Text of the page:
|Sony A3000»||+||-||4/5||4.5/5||4/5||Aug 2013||329||-||Sony A3000|
|Sony HX80«||-||-||-||-||-||Mar 2016||349||Sony HX80|
|Canon SX720« »||+||-||4/5||-||4.5/5||Feb 2016||379||-||Canon SX720|
|Canon SX710« »||+||-||4/5||-||3.5/5||Jan 2015||349||-||Canon SX710|
|Sony A6400« »||+||85/100||4.5/5||-||4/5||Jan 2019||899||Sony A6400|
|Sony WX800« »||-||-||-||-||-||Oct 2018||399||Sony WX800|
|Sony RX100 V« »||+ +||83/100||4/5||5/5||4.5/5||Oct 2016||999||Sony RX100 V|
|Sony HX90V« »||+ +||-||4/5||-||4.5/5||Apr 2015||429||Sony HX90V|
|Sony A5000« »||+||-||4.5/5||o||4.5/5||Jan 2014||449||-||Sony A5000|
|Sony A5100« »||+||-||4.5/5||4.5/5||5/5||Aug 2014||549||Sony A5100|
|Sony A6000« »||+||80/100||4.5/5||5/5||5/5||Feb 2014||599||-||Sony A6000|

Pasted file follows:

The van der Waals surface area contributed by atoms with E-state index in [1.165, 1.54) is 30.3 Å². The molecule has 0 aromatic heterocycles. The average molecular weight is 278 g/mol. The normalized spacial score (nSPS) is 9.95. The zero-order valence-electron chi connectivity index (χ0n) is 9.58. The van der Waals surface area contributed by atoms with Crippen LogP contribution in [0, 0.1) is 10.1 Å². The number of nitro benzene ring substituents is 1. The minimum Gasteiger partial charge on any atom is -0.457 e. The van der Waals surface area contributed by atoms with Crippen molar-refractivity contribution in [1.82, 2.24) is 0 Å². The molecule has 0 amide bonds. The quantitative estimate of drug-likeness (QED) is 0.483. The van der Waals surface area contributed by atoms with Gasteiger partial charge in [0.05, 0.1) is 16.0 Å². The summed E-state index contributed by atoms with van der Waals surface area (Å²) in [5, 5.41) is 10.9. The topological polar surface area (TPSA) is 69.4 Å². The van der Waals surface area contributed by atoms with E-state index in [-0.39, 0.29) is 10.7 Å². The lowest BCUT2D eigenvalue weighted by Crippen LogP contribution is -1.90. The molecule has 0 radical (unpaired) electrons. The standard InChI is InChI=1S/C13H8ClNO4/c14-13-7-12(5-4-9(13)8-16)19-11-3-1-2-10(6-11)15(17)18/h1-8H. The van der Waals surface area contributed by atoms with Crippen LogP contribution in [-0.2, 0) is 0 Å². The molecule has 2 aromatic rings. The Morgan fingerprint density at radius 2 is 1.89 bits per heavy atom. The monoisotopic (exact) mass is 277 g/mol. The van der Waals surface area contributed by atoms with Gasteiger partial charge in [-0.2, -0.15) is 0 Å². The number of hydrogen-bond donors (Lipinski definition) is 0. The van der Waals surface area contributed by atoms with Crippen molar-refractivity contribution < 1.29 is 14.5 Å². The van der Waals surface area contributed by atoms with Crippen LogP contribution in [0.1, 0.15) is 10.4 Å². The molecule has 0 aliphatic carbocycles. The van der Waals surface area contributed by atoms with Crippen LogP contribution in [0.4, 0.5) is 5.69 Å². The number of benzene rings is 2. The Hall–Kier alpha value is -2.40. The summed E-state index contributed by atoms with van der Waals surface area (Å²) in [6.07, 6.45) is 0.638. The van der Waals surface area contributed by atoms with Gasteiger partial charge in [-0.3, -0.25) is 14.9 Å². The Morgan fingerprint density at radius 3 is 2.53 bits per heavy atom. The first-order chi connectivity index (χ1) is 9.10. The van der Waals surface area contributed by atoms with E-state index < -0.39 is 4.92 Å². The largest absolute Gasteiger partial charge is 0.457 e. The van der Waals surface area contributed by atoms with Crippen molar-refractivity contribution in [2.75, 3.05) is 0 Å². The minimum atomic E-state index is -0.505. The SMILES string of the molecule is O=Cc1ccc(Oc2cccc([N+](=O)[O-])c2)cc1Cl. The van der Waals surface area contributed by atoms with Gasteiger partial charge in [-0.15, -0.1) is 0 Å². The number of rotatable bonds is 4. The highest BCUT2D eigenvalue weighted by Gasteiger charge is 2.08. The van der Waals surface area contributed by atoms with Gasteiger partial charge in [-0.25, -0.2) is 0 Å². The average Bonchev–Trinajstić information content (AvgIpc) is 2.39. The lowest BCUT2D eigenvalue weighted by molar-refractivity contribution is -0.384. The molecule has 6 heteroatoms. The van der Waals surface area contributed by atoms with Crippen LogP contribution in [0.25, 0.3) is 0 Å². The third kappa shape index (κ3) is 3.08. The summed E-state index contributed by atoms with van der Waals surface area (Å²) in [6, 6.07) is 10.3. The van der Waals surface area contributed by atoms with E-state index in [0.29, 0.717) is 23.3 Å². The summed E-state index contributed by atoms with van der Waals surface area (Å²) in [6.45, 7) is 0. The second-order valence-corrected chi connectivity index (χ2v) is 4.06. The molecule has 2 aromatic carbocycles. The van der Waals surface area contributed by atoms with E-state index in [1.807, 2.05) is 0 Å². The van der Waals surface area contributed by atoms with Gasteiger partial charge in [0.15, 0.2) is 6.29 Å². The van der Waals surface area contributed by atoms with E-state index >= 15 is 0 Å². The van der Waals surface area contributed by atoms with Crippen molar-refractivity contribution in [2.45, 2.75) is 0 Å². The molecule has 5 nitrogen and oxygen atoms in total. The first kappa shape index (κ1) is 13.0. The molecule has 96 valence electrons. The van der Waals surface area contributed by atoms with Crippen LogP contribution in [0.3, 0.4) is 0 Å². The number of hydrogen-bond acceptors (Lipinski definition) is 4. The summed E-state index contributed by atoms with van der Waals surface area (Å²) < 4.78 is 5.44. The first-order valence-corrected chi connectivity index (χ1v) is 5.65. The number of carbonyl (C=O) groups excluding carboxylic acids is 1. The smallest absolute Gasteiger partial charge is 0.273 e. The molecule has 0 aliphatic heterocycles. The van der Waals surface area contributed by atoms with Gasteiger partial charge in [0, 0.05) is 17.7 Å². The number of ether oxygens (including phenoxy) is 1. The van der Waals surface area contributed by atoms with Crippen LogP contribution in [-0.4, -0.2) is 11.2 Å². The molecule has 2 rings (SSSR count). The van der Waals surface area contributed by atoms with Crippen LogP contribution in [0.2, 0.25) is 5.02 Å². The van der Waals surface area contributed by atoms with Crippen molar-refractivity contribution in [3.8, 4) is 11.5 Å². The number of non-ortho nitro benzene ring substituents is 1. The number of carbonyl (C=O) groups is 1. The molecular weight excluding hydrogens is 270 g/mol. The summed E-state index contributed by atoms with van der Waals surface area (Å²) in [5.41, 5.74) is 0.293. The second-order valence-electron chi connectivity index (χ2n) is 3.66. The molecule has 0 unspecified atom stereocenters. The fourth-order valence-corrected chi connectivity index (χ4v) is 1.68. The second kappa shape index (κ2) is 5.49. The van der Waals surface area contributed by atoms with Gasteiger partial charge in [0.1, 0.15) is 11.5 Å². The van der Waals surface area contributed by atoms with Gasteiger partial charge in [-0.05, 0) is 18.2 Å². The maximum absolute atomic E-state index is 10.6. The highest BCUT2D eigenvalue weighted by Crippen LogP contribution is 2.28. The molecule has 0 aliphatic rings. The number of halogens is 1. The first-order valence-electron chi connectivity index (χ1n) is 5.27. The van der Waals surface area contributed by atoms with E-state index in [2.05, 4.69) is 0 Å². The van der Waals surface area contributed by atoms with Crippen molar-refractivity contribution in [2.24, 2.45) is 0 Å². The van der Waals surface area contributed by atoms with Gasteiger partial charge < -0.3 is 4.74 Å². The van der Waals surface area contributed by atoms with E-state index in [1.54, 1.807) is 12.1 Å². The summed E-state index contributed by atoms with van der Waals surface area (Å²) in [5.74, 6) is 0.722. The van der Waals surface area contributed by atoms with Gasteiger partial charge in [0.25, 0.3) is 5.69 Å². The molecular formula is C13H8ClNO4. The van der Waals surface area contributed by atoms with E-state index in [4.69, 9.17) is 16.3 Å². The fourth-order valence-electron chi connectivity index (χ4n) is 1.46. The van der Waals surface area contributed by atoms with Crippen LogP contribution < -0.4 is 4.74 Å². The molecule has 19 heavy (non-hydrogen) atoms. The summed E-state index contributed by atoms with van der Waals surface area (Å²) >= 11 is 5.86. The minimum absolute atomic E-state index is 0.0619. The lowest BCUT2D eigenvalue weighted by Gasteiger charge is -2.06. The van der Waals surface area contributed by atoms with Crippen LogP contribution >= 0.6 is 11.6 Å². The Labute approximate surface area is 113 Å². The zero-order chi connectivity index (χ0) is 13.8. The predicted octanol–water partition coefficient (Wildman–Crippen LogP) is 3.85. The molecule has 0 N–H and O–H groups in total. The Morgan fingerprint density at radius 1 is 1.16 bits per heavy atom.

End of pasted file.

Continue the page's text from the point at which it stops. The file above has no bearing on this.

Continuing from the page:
|Sony A58« »||-||-||4.5/5||4.5/5||4.5/5||Feb 2013||599||-||Sony A58|
|Sony NEX-3N« »||-||-||4.5/5||4/5||4.5/5||Feb 2013||499||-||Sony NEX-3N|
|Sony RX1R« »||-||-||4/5||o||4.5/5||Jun 2013||2,799||-||Sony RX1R|
|Sony NEX-6« »||+ +||78/100||4.5/5||5/5||4.5/5||Sep 2012||999||-||Sony NEX-6|
|Sony RX1« »||-||79/100||4/5||4.5/5||4.5/5||Sep 2012||2,799||-||Sony RX1|
|Sony NEX-7« »||+ +||81/100||4.5/5||5/5||5/5||Aug 2011||1,349||-||Sony NEX-7|
|Notes: (+ +) highly recommended; (+) recommended; (o) reviewed; (-) not available.|
Care should be taken when interpreting the review scores above, though. The ratings are only valid when referring to cameras in the same category and of the same age. A score, therefore, has to be seen in close connection to the price and market introduction time of the camera, and comparisons of ratings among very different cameras or across long time periods have little meaning. Also, kindly note that some of the listed sites have over time developped their review approaches and their reporting style.